My first memories of a patient with what is known nowadays as AD/HD go back to my medical student’s days in Cayetano Heredia in the early sixties when I met a girl in the relation who was overly active  and whose behavior was out of control. My advice was to have her seen by a  neurologist; by her father’s choice she was seen by a neurosugeon with a busy neurological practice, whose diagnosis was dysrhythmia and prescribed an antivonvulsant which did not do any good to the girl, who continued having difficulties at school and home, and later had serious problems in her private life, which have become worse as time went by and continue up to now.

Through my readings I knew what was being called for the last couple of years Minimal Cerebral Dysfunction or Minimal Brain Dysfunction and I had read the first monograph that had been published on the subject (1); as  happens with many books, I lent it 38 years ago and it was never given back to me. I was also aware that  amphetamines were the most effective treatment, especially dextroamphetamine, but as I still was a medical student I couldn’t prescribe, so there was very little I could do for the girl, besides giving my relative the opinion of an beginner.

During my internship rotation through pediatrics in Lima, even though I was successful to have my boss subscribe to important foreign journals, I was not able to convince her about the existence of the syndrome and as far as I can remember, I never got to treat with amphetamines the patientes whom I made  this diagnosis in the outpatient clinic. I have to acknowledge, though, that we were very busy in our daily work with life and death problems like meningitis and encephalitis.

During my residency in adult and pediatric neurology at the University of Rochester, in the U.S.A., by the end of the sixties and beginning of the seventies, Minimal Brain Dysfunction (MBD) was a common diagnosis and the treatment used to be done with dextroamphetamine (Dexedrine) and also wityh methylphenidate (Ritalin).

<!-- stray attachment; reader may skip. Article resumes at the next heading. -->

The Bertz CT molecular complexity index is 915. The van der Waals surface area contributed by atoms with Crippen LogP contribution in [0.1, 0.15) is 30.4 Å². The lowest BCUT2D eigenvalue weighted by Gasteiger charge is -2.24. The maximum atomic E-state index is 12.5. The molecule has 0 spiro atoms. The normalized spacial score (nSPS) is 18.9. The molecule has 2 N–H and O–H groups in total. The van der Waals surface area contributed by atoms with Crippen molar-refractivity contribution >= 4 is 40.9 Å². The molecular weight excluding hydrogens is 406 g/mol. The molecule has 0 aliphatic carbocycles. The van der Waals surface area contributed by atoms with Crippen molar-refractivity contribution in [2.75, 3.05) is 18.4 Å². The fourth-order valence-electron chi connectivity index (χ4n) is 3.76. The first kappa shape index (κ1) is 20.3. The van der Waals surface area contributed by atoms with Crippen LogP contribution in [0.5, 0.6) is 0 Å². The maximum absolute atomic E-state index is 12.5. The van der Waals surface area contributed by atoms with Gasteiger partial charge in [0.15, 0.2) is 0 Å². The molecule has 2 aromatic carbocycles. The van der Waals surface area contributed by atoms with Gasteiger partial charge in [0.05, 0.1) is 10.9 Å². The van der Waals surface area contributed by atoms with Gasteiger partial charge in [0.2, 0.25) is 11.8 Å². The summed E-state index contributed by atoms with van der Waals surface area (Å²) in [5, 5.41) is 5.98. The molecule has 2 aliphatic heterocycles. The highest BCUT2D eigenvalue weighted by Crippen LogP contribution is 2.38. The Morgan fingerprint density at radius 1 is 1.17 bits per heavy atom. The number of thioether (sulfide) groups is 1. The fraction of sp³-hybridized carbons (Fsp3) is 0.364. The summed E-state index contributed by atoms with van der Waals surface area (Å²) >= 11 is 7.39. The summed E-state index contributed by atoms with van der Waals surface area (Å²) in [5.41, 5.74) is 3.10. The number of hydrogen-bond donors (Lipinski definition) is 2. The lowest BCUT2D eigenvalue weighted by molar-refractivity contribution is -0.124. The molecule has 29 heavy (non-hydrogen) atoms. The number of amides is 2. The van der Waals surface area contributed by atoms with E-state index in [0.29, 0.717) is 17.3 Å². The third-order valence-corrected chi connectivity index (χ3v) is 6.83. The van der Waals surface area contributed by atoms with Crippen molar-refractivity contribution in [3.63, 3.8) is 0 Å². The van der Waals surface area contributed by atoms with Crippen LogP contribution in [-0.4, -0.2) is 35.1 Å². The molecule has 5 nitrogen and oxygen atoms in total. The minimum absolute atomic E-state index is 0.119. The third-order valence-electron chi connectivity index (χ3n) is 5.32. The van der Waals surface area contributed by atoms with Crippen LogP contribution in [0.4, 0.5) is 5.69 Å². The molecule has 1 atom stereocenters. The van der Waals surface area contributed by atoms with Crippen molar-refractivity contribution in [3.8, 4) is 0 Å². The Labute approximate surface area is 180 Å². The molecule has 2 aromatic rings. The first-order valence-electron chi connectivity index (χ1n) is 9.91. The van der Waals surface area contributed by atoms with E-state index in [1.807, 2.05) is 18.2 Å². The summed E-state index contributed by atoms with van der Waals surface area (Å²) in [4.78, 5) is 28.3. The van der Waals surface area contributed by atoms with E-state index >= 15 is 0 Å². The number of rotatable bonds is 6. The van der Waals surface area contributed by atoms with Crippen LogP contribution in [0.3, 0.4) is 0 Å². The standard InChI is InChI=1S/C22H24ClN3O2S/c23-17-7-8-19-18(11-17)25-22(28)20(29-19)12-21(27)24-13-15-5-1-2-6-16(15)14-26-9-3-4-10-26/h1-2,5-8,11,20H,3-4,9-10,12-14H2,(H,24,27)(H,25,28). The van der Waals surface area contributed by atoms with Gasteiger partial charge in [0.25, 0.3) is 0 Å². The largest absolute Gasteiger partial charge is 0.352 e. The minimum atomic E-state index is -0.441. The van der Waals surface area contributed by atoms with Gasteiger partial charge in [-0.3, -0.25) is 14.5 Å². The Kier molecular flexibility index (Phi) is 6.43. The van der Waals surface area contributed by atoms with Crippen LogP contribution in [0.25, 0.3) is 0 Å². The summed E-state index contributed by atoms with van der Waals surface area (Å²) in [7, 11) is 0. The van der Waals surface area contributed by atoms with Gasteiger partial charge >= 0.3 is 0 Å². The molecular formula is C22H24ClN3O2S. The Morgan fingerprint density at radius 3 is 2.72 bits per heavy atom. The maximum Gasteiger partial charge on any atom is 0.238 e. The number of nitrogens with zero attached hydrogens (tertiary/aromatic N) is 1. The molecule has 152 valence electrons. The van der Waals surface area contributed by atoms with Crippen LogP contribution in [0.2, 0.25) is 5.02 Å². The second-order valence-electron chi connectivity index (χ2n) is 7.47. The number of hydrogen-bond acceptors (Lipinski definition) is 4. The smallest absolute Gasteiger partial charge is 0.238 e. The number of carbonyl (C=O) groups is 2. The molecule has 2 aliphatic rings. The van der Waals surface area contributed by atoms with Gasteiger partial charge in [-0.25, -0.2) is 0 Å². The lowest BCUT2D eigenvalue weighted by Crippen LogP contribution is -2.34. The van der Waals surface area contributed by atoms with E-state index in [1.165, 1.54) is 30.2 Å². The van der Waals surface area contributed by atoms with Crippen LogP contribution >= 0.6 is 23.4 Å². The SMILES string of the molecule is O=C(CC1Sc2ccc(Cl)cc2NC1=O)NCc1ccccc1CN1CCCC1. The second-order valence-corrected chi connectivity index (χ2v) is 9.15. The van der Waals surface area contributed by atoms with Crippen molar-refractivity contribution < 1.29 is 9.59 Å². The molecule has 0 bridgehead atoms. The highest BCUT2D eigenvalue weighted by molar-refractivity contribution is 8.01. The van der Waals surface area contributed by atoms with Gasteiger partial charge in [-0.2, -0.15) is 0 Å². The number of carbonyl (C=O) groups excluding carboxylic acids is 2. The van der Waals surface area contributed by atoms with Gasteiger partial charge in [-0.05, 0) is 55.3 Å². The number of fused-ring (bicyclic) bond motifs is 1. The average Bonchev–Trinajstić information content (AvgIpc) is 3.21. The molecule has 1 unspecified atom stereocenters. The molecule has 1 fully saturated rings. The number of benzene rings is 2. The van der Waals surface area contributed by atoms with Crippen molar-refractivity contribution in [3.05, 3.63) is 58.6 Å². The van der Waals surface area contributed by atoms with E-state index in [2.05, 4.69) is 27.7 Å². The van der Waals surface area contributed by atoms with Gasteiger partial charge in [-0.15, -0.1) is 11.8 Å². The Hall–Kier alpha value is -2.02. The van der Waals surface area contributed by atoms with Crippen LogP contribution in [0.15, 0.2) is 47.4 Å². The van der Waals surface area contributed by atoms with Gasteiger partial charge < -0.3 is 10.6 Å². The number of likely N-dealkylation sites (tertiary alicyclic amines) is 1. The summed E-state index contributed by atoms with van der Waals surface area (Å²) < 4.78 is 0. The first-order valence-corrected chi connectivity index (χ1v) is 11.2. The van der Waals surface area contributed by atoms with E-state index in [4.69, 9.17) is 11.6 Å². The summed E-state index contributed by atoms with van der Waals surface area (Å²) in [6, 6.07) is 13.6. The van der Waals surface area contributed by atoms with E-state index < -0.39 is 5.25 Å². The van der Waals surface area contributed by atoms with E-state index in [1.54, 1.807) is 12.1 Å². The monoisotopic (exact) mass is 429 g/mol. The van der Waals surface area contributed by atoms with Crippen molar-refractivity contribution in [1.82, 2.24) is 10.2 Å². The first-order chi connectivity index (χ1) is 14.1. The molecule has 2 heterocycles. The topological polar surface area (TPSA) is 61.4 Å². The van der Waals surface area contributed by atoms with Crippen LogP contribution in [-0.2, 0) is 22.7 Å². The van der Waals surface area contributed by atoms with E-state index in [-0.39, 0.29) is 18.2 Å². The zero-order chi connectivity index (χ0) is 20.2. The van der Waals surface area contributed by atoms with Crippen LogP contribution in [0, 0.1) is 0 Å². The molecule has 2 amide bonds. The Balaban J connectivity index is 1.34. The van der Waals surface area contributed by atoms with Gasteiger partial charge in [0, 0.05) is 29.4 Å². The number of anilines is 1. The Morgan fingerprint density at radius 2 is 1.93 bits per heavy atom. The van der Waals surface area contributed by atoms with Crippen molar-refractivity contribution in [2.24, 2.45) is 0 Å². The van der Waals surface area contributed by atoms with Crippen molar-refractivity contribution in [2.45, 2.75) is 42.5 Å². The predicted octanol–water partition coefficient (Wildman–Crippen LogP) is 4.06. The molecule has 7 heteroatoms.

Upon returning to Peru at the beginning of the seventies I met dysrhythmia again which ——besides being used as a euphemism for epilepsy—  was a diagnosis which used to be made for problems that ranged from misbehavior to mental retardation (MBD was in the middle of them). What gave some sort of unity to all this was the presence of EEG abnormalities, more imaginary than real. The diagnosis used to be made by neurologists, neurosurgeons and psychiatrists, and the treatment was done with  anticonvulsants and a few innocuous and useless drugs. I declared war to this diagnosis and treatment and I remember that at the 1974  Peruvian Congress of Psychiatry, Neurology and Neurosurgery I lectured on this subject in a humorous and ironic way —using slides with cartoons— which was considered funny by many people but did very little to change the concepts, diagnoses and treatments. I made some enemies with that lecture, though, because people who felt caught in fault said things like what is this young man up to?

I remember also how the diagnosis of Minimal Brain Dysfunction —beside which the diagnosis of Hyperkinetic Syndrome coexisted— in the eighties gradually turned into Attention Deficit Disorder  —with and without hyperactivity—, and in the last ten years it became Attention-Deficit/Hyperactivity Disorder (AD/HD), with its three types. However, this has been the least important  of all the events for patients, as terms have changed more than concepts.

It has been  more important that for several years it was impossible to buy methylphenidate in Peruvian drug stores and it was necessary to order it from Mexico —through a stewardess of Aeroperú who later died in an plane crash facing Lima’s seashore—  or from Ecuador, or that  for a while it was necessary to prescribe coffee  for AD/HD, which caused many a grandma to say how does this young doctor dare to prescribe coffee to my grandson!

In the last three years, the news was that methylpyenidate became —due to excessive bureaucratic zeal— a drug that needed a prescription form with two copies and an extensive information written on the patient, and that in the last year it must be prescribed in a special form that has to be bought at the Ministry of Health. This has made more difficult to buy Ritalin than cocaine in Lima. Another bad news is that the insurance companies frequently do not pay for the treatment expenses, saying that Ritalin is a stimulant…, therefore it is harmful for the brain…, and so forth.